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Smart Turnout: Part 2 – Avoiding Compensations

Claire Plummer is a Physical Therapist, Athletic Trainer, and T.C.R.G. through An Coimisiun le Rinci Gaelacha. She is dedicated to optimal health, wellness, and injury prevention in Irish Dancers of all levels and ages. Claire can be contacted here, and she loves to hear your questions and comments!

    
We recently discussed how our bodies achieve turnout, and how to spot compensations when you try to achieve the best turnout possible while Irish dancing. (Read it here: Smart Turnout: Part 1 – Compensations.) Today, we’re going to talk about things that can potentially limit your turnout, and a few simple ways to address it.

Ariel made a good point in her article on turnout: you must be flexible enough to achieve the right amount of movement in the hip. (Read it here: What Do Irish Dance Judges Look For? #6—Turnout.) However, it is necessary to balance that flexibility with strength. If you do not have the strength to control your mobility, your body will continue to compensate. Two things that can potentially limit your hip mobility are tight hip flexors and tight Iliotibial Bands (IT Bands).

You have multiple muscles that act to move your leg up and forward into hip flexion, including the Psoas, Iliacus, and Rectus Femoris. They are located on the front of your hip, and can become incredibly tight from all of the high kicking Irish Dancers do during their steps.
    

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  • To stretch your hip flexors, kneel with one leg up, and one leg down. Tuck your bum under, so your hip bones move slightly up to the ceiling. Only AFTER you’ve done this, gently push forward until you feel a stretch from the front of your hip, and down the front of your thigh. Make sure you keep your bum tucked under the WHOLE time.

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  • Hold this stretch for 30-45 seconds, and repeat 3 times on each side.

    
Your IT Band starts out as a small muscle up at the side of your hip, called the Tensor Fascia Latae (TFL). The IT Band is its tendon, and it is a wide, flat band that runs all the way down the sided of your leg and attaches below your knee.
    
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  • The IT Band is difficult to stretch, so the best way to improve its extensibility is to roll it out. Lay on your side, with your bottom leg straight, and top leg bent over the top so your foot is flat on the floor. Find a foam roller or a tennis ball, and place it under your bottom leg, so it applies pressure to your leg where the seam in your pants would be. Roll up and down between your knee and the bone on the side of your hip.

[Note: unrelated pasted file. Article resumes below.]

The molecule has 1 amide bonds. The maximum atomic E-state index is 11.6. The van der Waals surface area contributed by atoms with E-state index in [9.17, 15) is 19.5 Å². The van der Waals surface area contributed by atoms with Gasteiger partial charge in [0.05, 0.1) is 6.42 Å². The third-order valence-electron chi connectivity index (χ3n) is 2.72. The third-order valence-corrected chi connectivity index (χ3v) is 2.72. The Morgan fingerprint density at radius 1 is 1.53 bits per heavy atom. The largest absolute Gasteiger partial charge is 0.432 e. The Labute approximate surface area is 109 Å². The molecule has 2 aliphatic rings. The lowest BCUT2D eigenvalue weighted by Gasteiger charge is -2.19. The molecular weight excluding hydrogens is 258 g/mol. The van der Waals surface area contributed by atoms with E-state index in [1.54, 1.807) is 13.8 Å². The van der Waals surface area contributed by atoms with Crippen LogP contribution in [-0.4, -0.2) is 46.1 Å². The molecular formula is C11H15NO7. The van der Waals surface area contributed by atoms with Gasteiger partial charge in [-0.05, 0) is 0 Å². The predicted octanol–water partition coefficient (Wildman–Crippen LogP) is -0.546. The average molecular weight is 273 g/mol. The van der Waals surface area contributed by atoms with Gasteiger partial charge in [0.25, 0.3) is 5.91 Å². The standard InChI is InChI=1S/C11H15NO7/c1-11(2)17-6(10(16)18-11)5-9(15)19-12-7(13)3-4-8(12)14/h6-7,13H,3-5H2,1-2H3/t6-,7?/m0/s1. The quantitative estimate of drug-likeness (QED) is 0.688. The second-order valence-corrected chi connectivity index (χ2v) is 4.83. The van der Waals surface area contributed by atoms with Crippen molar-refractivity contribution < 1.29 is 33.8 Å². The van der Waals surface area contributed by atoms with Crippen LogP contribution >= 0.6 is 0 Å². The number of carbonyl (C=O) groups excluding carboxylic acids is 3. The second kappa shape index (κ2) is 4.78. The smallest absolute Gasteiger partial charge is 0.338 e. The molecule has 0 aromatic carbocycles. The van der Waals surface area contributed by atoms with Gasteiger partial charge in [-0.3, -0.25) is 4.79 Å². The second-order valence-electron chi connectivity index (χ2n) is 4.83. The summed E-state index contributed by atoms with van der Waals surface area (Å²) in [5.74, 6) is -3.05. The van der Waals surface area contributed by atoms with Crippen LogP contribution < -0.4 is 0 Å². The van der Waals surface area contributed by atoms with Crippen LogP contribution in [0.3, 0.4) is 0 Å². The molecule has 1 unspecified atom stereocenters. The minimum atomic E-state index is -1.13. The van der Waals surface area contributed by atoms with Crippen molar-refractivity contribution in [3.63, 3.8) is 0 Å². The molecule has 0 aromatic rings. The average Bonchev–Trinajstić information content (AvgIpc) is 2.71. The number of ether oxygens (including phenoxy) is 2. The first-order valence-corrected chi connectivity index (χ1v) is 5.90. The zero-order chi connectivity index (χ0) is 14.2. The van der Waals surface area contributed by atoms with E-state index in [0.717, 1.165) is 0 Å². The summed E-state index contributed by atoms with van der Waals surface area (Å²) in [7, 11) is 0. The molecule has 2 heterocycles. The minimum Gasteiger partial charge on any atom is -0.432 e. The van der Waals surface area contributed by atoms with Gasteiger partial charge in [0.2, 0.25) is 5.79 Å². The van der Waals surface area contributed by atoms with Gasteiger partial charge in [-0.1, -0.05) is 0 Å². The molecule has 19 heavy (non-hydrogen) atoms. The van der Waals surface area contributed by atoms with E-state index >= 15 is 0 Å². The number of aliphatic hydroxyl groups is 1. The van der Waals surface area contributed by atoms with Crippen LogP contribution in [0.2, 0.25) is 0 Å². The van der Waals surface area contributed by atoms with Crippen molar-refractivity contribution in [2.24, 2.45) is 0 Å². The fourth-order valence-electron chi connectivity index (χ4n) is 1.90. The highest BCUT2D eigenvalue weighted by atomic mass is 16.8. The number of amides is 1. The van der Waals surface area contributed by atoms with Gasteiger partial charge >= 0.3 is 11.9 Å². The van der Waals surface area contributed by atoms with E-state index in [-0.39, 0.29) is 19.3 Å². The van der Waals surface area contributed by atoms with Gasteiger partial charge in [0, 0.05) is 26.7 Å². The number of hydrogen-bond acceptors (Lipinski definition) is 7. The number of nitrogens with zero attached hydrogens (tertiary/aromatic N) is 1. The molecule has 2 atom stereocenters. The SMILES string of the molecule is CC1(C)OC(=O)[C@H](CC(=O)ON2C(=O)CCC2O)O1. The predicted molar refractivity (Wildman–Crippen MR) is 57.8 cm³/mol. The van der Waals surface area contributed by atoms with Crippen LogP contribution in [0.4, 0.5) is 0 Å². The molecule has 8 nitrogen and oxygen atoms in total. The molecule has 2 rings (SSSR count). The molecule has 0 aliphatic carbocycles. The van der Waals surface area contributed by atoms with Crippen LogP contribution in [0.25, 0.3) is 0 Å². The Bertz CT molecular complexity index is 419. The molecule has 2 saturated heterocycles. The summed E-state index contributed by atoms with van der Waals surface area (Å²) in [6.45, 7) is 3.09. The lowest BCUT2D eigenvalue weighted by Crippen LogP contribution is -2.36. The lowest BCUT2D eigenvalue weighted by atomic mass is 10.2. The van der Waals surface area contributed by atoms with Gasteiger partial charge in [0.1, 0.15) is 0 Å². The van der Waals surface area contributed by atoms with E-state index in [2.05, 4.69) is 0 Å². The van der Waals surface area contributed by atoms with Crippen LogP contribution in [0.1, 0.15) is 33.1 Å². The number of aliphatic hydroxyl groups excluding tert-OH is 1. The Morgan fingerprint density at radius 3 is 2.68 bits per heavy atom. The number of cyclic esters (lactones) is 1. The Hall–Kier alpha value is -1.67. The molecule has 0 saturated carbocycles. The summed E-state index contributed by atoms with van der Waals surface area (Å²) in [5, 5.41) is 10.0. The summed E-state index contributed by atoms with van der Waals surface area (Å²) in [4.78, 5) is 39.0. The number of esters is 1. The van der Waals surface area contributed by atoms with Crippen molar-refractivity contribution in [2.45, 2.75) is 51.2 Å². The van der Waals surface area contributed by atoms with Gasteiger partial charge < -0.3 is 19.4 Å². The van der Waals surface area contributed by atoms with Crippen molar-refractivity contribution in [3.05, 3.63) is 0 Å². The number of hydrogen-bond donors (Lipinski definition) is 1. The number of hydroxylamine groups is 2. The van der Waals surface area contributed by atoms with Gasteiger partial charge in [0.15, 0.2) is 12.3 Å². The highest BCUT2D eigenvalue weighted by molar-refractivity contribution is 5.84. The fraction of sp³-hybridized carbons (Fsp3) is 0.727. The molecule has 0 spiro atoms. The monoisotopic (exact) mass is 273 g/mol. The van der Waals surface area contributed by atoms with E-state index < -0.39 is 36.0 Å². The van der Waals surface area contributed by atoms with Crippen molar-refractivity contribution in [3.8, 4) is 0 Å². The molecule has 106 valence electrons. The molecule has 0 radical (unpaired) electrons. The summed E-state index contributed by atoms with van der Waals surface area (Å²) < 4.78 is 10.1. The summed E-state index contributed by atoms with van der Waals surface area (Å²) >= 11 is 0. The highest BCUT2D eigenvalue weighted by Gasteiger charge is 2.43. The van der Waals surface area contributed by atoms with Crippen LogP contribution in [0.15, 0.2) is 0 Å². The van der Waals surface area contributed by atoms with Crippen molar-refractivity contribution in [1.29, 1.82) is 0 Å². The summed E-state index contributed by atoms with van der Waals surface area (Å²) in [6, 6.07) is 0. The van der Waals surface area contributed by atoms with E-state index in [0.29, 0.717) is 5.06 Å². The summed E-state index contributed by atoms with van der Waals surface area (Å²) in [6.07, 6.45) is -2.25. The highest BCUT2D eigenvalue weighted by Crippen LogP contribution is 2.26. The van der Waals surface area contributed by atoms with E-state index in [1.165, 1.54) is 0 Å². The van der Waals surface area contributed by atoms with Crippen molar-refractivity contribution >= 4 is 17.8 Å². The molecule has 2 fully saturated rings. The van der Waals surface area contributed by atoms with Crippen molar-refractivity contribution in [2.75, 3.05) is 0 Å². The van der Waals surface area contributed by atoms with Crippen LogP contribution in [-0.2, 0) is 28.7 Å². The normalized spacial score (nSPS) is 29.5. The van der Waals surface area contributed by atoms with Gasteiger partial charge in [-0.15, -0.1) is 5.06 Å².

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  • Continue this for 3-5 minutes on each side. This can be very uncomfortable if it is tight, but don’t worry! If you keep up with it consistently, it will feel much better over time (mine gets really tight, but it always feels better when I roll out ☺).

    
A good way to start learning to turnout properly is to tell yourself to “spin your legs out” when you are doing your steps. This helps keep your hips, knees and ankles aligned, and engages the hip external rotators, which are small muscles that lie deep under your gluteal muscles, and are responsible for actively achieving turnout.

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  • Clamshells are a great way to strengthen your hip external rotators. Lay on your side with your knees bent. Keep your feet together, and raise your top leg without letting your body twist forward or backward.

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  • Repeat 10-12 times, and do 2-3 sets on each side. You should feel the muscles working deep in your bum where your back pocket would be. You also might be sore the next day!

    
While some of these exercises may be uncomfortable, they should never cause outright pain, and are not meant to diagnose or treat current injuries. If they do hurt, adjust your form first, and if it does not resolve, please consult a physical therapist/physiotherapist, athletic trainer, or physician. (Read it here: How To Explain Irish Dancing To Your Physical Therapist Or Doctor). Also, keep in mind that all dancers are put together differently! Some people have more or less natural turnout because of their anatomy, and that’s okay! Work with your teachers to dance to your strengths so you can become the best dancer you can be!
    

Photo credits: Image 1: www.oxford174.com; Image 2: Imgarcade.com; Image 3: www.thhlblog.com; Image 4: myfitnesshut.blogspot.com; Image 5: Wikipedia; Image 6: Self.com  – All images retrieved on 7/10/14.

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Comments

  1. Thank you for posting this series on turnout. I really like learning how the anatomy and strengthening exercises help the dancer learn technique properly.

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